ruuvi_platform_external_includes.h of nrf5_sdk15_platform
ruuvi_platform_external_includes.h of nrf5_sdk15_platform

At this point we don’t need any non-default configuration for the SDK, but we’ll need to enable the GPIO and yield functions in ruuvi_platform_nrf5_sdk15_config.h. Additionally we’ll define NRF5_SDK15_PLATFORM_ENABLED.

ruuvi_platform_nrf5_sdk15_config.h
ruuvi_platform_nrf5_sdk15_config.h

Target

Setting up the SEGGER Embedded Studio (SES) to compile the project is a project worth of it’s own tutorial, so we won’t go into details here. In short, the SES project of the Nordic SDK 15 ble_app_buttonless_dfu has been taken as a base, and project files have been added. We’ll also need to add the BOARD_RUUVITAG_B definition for the preprocessor.

Preprocessor definitions
Preprocessor definitions

Flashing

It’s time to flash our new firmware into the board and see how it performs! Note that SES does not erase the entire tag when you flash, so you might still have a bootloader on tag. Run “Erase all” under SES connect menu to have a clean install.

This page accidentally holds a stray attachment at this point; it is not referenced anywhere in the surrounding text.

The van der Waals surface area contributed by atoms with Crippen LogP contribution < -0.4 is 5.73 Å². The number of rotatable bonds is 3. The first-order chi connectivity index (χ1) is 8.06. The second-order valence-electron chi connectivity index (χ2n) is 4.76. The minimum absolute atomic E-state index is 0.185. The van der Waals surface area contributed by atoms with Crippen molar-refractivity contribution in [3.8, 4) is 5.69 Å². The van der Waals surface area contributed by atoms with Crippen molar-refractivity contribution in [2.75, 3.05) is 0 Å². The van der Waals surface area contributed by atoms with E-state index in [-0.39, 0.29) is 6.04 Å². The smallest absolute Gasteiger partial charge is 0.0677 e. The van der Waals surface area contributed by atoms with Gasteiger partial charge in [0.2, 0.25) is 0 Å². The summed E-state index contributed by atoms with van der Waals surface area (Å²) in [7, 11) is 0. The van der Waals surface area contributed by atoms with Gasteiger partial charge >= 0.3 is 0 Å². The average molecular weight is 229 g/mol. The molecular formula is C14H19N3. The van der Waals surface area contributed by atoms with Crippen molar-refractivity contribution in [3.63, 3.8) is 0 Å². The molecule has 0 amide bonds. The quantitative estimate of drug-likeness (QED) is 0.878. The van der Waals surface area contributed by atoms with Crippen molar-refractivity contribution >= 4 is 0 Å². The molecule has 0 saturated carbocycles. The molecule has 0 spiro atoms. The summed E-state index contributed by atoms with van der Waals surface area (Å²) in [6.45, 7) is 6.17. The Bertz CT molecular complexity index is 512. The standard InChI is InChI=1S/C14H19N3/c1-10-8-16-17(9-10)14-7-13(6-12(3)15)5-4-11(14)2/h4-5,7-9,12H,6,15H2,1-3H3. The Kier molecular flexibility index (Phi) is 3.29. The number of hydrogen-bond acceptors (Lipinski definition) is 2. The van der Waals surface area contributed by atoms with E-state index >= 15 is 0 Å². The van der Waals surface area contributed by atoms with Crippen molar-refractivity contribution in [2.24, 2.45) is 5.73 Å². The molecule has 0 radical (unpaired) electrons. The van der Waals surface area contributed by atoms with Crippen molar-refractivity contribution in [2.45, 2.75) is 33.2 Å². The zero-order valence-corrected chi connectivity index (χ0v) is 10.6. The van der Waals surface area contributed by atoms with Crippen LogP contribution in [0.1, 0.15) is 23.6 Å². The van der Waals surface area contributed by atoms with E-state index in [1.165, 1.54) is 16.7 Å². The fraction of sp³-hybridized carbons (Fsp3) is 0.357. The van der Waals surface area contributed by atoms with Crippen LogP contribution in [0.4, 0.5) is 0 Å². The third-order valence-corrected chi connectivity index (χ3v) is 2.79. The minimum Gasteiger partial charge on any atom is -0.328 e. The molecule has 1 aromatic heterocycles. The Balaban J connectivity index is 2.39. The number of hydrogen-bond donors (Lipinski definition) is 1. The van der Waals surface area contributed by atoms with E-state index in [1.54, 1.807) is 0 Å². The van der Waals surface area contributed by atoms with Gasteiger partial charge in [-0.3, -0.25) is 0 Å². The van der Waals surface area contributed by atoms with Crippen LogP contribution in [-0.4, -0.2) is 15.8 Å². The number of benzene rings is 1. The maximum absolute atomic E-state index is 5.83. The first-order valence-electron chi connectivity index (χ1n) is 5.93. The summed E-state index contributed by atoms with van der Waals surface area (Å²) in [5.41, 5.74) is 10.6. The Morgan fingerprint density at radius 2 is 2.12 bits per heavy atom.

Screenshot indicating that it is almost 450 uA at the start
Almost 450 uA at the start

Well, that’s not so good. Ruuvi Firmware 1.2.12 which actually does useful things consumes less than 25 uA on average, so we’re about 18 times over the benchmark here before even doing anything. Out of a hunch, let us leave the interrupt lines in high-z mode.

Fixed main.c with interrupt line pull-ups disabled.
Fixed main.c with interrupt line pull-ups disabled.

How do we do this time?

Screenshot indicating that the power consumption is 4 uA after fixing the interrupt lines
Power consumption is 4 uA after fixing the interrupt lines

After removing the pull-ups we’re at 4 uA consumption. Earlier on while power profiling FW on 1.x branch we concluded that our baseline was 8 uA, which means that we’re at half of previous level. So far, so good!

Conclusion

Right now we’re roughly at the point where we were back in the beginning of 2016 functionality-wise: we can compile and flash software to RuuviTag and verify that we can reach very low power consumption in sleep mode. We have a base structure upon which we can build on.

The Ruuvi Firmware architecture
Parts in green have been introduced here, parts in violet will be introduced later.

Stay tuned and follow @ojousima and @ruuvicom on Twitter.